Entertainment Weekly editor Josette Compton wrote that Unexpected "pumps with technodriven tracks like "Hello Heartbreak" (which is reminiscent of Kylie Minogue) and made-for-radio cuts like the lead off single, "We Break the Dawn."

Although the album's effervescent club feel tapers off near the end, when the songs grow formulaic, the album's charm could still give Michelle Williams a shot at the charts."

Robin Carolan of Slant Magazine called the Unexpected a "fairly decent album and by far the least pretentious, unashamedly pop record to be made by a Destiny's Child member so far."

She noted that Williams had "stepped outside of the confines of the church and into the dark of the clubs, embracing au courant euro-pop sounds, and it's a move that works well for her."

Andy Cooper, writing for Cross Rhythms, felt that "though the production quality is undoubtedly extremely high, the lyrical focus will be a big disappointment to anyone looking for some gospel inspiration. The teen girl audience would appear to be the target once again, and much digital trickery has been brought into play to help Michelle sound (and look) younger. It's a great R&B pop record musically, but with songs such as "Lucky Girl" and "Hungover" it's unexpectedly shallow."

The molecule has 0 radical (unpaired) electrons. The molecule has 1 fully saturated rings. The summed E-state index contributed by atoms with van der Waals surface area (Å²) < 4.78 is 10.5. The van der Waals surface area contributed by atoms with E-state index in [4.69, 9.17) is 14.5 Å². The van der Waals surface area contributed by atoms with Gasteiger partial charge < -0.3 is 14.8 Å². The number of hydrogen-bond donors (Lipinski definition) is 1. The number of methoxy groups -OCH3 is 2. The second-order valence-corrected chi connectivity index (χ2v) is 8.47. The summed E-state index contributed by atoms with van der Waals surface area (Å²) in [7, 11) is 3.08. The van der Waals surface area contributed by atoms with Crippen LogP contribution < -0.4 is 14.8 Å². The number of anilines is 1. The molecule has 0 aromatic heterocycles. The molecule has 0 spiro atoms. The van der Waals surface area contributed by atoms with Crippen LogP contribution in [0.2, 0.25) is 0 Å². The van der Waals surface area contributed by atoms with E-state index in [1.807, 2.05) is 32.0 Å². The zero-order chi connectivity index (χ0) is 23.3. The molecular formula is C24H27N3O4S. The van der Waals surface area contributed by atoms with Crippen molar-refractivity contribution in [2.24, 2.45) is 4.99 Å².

Vibe magazine declared Unexpected "natural, pleasant and brutally honest, opening the eyes of those who slept on Williams' skills."